Trail Running in the Rain

Running in the Rain - Muddy Shoes

Running is one of the few sports that go on regardless, rain or shine. No matter what the weather, runners are out there grinding and getting their miles in. Things can get tricky; however, when the weather is factored in, a good runner should be properly prepared for every situation. 

Trail running is already a more challenging and daring calorie activity. When trail running, you must already be aware of rocks, roots, ruts, and branches, but you must take extra precautions when adding wind and rain into the mix. Above all, there is the risk of slipping to take into account.

Even though there are many things to consider before trail running in the rain, it can be enjoyable and exciting because of the extra challenges that come with running in the rain.  

What should I wear during my run?

Before you step outside for your run, you must check your gear. Your gear can make or break your chance at getting a good run-in.

When preparing for rain, make sure your shoes are meant for trail running. Regular sneakers will not have the proper support, stability, or traction you need to take on the rugged terrain of most trails, as well as the elements. If you can get away with generic sneakers for trail running in dry conditions, you will find out very quickly that they will not work in the rain as they will slip and slide everywhere.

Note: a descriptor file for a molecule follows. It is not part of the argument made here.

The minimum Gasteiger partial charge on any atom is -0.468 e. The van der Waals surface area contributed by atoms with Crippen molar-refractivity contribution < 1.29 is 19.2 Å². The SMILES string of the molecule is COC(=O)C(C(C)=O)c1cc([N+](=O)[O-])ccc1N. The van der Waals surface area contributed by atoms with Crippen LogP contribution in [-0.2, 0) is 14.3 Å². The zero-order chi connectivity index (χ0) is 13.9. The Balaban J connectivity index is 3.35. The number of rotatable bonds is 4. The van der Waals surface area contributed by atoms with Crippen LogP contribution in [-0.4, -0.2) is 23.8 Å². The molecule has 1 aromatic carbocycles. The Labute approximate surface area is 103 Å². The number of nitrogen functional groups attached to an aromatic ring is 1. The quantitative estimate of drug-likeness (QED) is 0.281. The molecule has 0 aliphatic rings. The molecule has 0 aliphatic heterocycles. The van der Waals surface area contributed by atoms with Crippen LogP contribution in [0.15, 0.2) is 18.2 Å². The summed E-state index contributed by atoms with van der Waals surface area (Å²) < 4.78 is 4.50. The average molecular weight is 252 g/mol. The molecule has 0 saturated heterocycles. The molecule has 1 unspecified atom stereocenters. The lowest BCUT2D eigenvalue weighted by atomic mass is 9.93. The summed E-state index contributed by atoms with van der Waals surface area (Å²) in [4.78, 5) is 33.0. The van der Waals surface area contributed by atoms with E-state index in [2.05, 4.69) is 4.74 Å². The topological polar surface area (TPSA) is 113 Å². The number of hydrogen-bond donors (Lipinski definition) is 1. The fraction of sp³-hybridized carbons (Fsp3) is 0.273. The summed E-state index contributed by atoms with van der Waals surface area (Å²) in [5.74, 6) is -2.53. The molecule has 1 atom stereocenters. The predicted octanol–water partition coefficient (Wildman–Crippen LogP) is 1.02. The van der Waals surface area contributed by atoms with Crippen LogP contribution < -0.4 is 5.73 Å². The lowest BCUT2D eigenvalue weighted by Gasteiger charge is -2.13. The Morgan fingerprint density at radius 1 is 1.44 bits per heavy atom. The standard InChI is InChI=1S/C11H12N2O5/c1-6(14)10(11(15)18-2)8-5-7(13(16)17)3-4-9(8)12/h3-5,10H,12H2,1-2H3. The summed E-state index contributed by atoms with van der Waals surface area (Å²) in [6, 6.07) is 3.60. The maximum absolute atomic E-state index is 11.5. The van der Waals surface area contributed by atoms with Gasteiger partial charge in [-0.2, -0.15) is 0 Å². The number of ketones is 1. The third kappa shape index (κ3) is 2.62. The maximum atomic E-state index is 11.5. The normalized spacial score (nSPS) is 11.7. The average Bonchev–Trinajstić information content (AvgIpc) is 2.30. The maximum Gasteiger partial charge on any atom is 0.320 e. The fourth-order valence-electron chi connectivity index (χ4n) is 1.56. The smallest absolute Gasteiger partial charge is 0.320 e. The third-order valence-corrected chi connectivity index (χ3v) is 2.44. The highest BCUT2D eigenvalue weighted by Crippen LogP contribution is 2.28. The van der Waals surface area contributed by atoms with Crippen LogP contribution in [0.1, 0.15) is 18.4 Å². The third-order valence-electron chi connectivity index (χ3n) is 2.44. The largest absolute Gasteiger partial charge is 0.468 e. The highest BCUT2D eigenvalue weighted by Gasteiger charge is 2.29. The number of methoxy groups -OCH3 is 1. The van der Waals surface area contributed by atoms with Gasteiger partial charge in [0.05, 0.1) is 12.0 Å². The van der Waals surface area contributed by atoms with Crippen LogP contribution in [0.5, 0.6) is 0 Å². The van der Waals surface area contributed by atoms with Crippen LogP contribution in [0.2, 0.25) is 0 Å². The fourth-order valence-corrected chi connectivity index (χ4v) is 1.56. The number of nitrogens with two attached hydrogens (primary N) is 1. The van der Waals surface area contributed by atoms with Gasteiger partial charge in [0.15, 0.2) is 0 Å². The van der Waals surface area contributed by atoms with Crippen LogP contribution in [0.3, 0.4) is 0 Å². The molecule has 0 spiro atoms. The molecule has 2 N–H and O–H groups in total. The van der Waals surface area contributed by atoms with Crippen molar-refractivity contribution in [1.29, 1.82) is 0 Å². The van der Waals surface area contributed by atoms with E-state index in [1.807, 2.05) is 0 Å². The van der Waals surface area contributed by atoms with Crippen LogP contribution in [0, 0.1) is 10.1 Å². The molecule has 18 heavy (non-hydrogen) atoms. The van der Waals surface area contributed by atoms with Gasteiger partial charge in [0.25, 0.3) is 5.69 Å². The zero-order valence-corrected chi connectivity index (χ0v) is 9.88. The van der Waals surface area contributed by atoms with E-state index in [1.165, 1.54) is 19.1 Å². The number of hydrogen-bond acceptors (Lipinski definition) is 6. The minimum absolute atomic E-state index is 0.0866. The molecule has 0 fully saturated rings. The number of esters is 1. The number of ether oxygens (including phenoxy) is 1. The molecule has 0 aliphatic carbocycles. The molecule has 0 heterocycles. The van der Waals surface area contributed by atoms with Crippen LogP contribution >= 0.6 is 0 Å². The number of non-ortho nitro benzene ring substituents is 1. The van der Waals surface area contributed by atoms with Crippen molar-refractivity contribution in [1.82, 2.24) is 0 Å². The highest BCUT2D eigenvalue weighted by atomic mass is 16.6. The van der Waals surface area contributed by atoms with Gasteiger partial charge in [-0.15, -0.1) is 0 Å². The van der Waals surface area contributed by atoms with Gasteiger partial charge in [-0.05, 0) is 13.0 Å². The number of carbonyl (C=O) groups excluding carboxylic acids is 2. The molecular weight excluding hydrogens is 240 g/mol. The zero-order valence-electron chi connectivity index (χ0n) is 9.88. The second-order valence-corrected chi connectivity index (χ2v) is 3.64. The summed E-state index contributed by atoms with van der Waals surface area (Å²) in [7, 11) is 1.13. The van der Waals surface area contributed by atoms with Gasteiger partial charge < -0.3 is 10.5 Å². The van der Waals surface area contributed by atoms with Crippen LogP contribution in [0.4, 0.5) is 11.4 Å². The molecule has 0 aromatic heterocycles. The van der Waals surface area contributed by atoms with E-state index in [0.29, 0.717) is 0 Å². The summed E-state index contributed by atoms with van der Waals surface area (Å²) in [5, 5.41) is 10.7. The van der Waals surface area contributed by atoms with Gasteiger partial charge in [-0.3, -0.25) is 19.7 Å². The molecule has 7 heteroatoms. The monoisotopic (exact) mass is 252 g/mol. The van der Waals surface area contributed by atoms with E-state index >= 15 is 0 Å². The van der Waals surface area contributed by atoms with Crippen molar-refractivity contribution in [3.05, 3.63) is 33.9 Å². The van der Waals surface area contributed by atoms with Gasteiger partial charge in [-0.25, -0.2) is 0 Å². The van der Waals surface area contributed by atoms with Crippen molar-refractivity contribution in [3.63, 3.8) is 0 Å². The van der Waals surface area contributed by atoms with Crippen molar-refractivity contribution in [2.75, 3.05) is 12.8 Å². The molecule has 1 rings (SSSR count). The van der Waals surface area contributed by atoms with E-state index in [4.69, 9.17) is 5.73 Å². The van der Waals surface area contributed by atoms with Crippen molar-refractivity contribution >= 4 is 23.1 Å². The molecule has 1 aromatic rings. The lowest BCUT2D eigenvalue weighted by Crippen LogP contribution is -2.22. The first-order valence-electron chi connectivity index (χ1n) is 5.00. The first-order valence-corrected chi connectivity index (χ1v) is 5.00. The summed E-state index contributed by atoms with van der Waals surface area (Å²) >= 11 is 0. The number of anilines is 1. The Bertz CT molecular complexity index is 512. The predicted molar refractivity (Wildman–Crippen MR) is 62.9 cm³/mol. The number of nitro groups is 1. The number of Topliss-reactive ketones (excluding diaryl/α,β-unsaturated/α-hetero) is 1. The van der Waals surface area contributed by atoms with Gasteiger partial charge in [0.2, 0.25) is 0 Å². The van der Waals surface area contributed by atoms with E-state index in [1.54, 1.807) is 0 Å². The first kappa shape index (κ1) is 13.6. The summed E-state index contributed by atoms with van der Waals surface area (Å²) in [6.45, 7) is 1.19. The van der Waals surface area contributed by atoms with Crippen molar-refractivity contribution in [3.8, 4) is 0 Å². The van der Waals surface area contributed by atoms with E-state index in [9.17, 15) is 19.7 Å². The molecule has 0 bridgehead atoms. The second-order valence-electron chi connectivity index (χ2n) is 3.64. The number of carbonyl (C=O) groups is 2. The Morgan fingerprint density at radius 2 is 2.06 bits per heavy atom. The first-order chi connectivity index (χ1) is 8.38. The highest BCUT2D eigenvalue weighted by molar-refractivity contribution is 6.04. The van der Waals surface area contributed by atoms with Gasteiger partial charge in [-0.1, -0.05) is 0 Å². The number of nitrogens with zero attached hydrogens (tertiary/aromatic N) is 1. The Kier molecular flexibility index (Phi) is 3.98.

Try and wear something sweat-wicking or waterproof for socks, so they do not hold onto the water. When going for runs in the rain, make sure to layer up. Think light but warm; the last thing you need is to give yourself hypothermia by not properly dressing.

In warmer months, make sure to wear at least a jacket with a hood to protect your ears from the wind and keep the rain out of your face. A baseball cap also helps keep the rain out of your eyes. Just keep in mind when dressing for your rainy day run, you will get very wet, both with sweat and precipitation, and you will also get very muddy.

Try not to wear any clothing that will hold onto the water and sweat, like cotton. It is also wise to avoid wearing light colors since they tend to be very thin and see-through when wet and will stain easier from mud. However, try and have something fluorescent or brightly colored over top of everything so you can still be seen.

Pay attention to puddles and mud

Once you are out on the trail, be aware of puddles and flooding. Trails will flood very easily and, if possible, avoid running through flooded areas. You can never know if what you are running into is an inch of water or a foot of water.

It is also a rule of thumb not to fully submerge your feet; this is not good for you, nor your shoes, even if they are technical ‘waterproof.’ While you can be a little more laid back with puddles, you must still be paying attention. Since trails tend to be filled with ruts and you can’t tell how deep the puddle is, try your best to pay attention and judge wisely.